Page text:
La playlist di Marilyn Buck


  • Dan Berger University of Washington at Bothell
  • Valentina Romanzi



Marilyn Buck, prison, activism, Black Panthers


"Marilyn Buck's Playlist" offers a meditation on memory, political commitment, social justice, and the power of culture in recent American history. The article provides a personal and historical examination of Marilyn Buck, a white woman who spent twenty-five years in prison for her activism in solidarity with the Black Panther Party and the Black Liberation Army. Sick with advanced ovarian cancer, Buck was granted compassionate release in 2010 and died three weeks later. Here, I reflect on Buck's legacy, drawing from our ten-year correspondence as well as Buck's writings (she became an accomplished poet, translator, and essayist during her incarceration) to argue that Buck's political militancy and cultural commentary constitute a revolutionary ethos that prison redirected but failed to stifle.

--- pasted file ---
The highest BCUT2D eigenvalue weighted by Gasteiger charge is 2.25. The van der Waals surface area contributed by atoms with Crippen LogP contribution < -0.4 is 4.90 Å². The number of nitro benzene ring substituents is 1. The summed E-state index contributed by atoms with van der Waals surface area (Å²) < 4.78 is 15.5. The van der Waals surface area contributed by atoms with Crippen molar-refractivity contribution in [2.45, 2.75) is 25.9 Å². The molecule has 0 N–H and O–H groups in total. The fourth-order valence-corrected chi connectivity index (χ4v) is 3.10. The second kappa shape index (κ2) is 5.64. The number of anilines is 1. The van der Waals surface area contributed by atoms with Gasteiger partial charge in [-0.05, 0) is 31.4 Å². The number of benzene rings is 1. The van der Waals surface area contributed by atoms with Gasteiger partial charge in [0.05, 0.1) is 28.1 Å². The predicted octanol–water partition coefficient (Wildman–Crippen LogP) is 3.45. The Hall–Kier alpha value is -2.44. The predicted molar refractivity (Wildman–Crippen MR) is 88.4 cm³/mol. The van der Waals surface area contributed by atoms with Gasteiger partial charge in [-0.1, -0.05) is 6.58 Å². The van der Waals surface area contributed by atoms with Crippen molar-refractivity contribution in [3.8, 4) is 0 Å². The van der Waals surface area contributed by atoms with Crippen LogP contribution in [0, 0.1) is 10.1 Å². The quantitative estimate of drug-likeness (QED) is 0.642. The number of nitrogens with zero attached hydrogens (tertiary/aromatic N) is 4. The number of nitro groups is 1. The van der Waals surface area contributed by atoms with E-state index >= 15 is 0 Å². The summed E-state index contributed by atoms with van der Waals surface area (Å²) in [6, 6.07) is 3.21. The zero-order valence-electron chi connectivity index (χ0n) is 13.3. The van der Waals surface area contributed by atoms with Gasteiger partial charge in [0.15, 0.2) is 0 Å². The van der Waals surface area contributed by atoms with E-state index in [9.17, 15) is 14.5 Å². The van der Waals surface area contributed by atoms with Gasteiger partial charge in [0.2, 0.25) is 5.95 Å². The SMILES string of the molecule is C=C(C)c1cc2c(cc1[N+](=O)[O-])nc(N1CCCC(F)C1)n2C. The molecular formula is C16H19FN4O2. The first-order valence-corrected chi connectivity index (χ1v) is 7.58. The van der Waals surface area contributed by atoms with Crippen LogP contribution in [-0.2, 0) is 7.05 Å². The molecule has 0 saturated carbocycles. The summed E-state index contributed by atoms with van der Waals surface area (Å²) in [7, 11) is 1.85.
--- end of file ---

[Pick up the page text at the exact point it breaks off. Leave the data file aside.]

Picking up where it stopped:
Buck, Marilyn. “Incommunicado,”

Buck, Marilyn. On Self-censorship. San Francisco: Parentheses Writing Series, 1995.

Buck, Marilyn. Rescue the Word: Poems. San Francisco: Friends of Marilyn Buck, 2011.

Buck, Marilyn. “The Struggle for Status Under International Law.” Imprisoned Intellectuals: America’s Political Prisoners Write on Life, Liberation, and Rebellion. A cura di Joy James. Lanham: Rowman & Littlefield, 2003. 198-215.

Du Bois, W.E.B. The Souls of Black Folks. New Haven: Yale University Press, 2015.

Espada, Martin. “Imagine the Angels of Bread.” Yes! 30 settembre 1999.

Hartman, Saidiya. Scenes of Subjection: Terror, Slavery, and Self-Making in Nineteenth Century America. New York: Oxford University Press, 1997.

Jackson, George. Blood in my Eye. Baltimore: Black Classics Press, 1990.

Perri Rossi, Cristina and Marilyn Buck, States of Exile. San Francisco: City Lights Books, 2008.

Said, Edward W. Reflections on Exile: And Other Essays. Cambridge: Harvard University Press, 2000.






Articles (general section) - American language, literature, and culture